Tangram Chess For Kids
Translations (slides), Rotations (turns) and Reflections (flips)
Tangram Chess is an excellent game for kids. It teaches them strategic thinking, logic and it’s fun, too! Play with your iOS device or download a printable version.
Every game of Tangram Chess has its own story. Some are long-drawn out strategic affairs; others can be quick, but complicated, tactical battles. The winner is the player who can out-think his or her opponent, and make the best plans for attack and defence.
Chess is one of the oldest games in the world. Though no-one knows for sure, it was probably invented in India more than a thousand years ago .
Tangram is probably even older then chess. No one knows exactly when the tangram was created but its design was inspired by a table used in the Tang Dynasty in China.
By combining both these two ancient games “Tangram Chess” becomes one of the most interesting and challenging games that you will enjoy for hours at a time.
Aim of the game: Students will move their pieces across the gameboard and reassemble their tangram on the other side using translations (slides), rotations (turns) and reflections (flips). The first player to reconstruct his or her 5 pieces in the home square on the far side of the game board is the winner.
The armies: There is a Purple army and a Green army. Both armies have the same pieces. You’ll notice that the tangram for this challenging game is a more simplified tangram composed of only five shapes: a parallelogram, a square, two different right triangles, and an isosceles triangle
How The Pieces Move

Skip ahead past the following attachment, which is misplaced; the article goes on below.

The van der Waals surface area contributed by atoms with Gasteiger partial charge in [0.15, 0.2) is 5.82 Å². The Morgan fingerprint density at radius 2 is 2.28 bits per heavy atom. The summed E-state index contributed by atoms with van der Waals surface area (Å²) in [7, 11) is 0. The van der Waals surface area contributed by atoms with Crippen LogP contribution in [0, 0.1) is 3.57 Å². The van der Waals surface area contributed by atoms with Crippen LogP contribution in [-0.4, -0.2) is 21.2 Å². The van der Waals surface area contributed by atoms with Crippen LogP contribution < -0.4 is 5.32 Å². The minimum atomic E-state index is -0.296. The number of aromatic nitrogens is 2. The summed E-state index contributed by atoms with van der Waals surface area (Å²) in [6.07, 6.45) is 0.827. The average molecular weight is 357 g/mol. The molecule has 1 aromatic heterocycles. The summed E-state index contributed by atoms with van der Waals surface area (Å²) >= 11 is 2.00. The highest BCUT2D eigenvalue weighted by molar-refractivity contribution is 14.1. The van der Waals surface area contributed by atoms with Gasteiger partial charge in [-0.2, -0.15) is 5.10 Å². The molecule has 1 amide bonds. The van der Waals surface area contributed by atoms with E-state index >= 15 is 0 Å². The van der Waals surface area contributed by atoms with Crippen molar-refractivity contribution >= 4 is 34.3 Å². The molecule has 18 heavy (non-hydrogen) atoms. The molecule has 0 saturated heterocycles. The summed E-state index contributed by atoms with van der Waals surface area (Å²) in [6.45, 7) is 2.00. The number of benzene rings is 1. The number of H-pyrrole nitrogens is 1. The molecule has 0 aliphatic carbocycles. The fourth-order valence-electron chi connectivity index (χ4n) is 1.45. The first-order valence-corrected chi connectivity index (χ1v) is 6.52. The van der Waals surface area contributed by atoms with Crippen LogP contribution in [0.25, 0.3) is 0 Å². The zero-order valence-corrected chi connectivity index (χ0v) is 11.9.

- Translation (slides)
- Reflection (flips)
- Rotation (turns)
If the description of how a piece moves isn’t clear, have a look at the diagrams at the end of these rules.
How to Play Tangram Chess
You need two players. Decide who will be Purple and who will be Green.
The aim of the game is to move your pieces across the gameboard and reassemble your tangram in the opposing teams square “home base” on the other side using translations (slides), rotations (turns) and reflections (flips).
your opponent needs to defend their square – either by moving their pieces in blocking the attack with another piece.
The diagrams below show how to play
Single Player Game: You will need to navigate around obstacles and try and reassemble your pieces on the opposite square.
One Device – Two Player Game: You will have to share a device and take turns, the first one to reassemble their pieces in their opponents square wins.
Two Devices – Two Player Game: Using Wifi you can play this game on two devices, you still have to take turns but you can sit on opposite sides of the room while playing.
The two player game mode utilizes Wifi on your device to connect with another device in the same area. Simply click on “Two Player Game – Two Player Game” and then follow the screens. Be patient sometimes it takes a few seconds to connect to another device.
Common Core Mathematical Standard
8.G Understand congruence and similarity using physical models, transparencies, or geometry software.
8.G.1 Verify experimentally the properties of rotations, reflections, and translations:
8.G.2 Understand that a two-dimensional figure is congruent to another if the second can be obtained from the first by a sequence of rotations, reflections, and translations; given two congruent figures, describe a sequence that exhibits the congruence between them.
8.G.3 Describe the effect of dilations, translations, rotations, and reflections on two-dimensional figures using coordinates.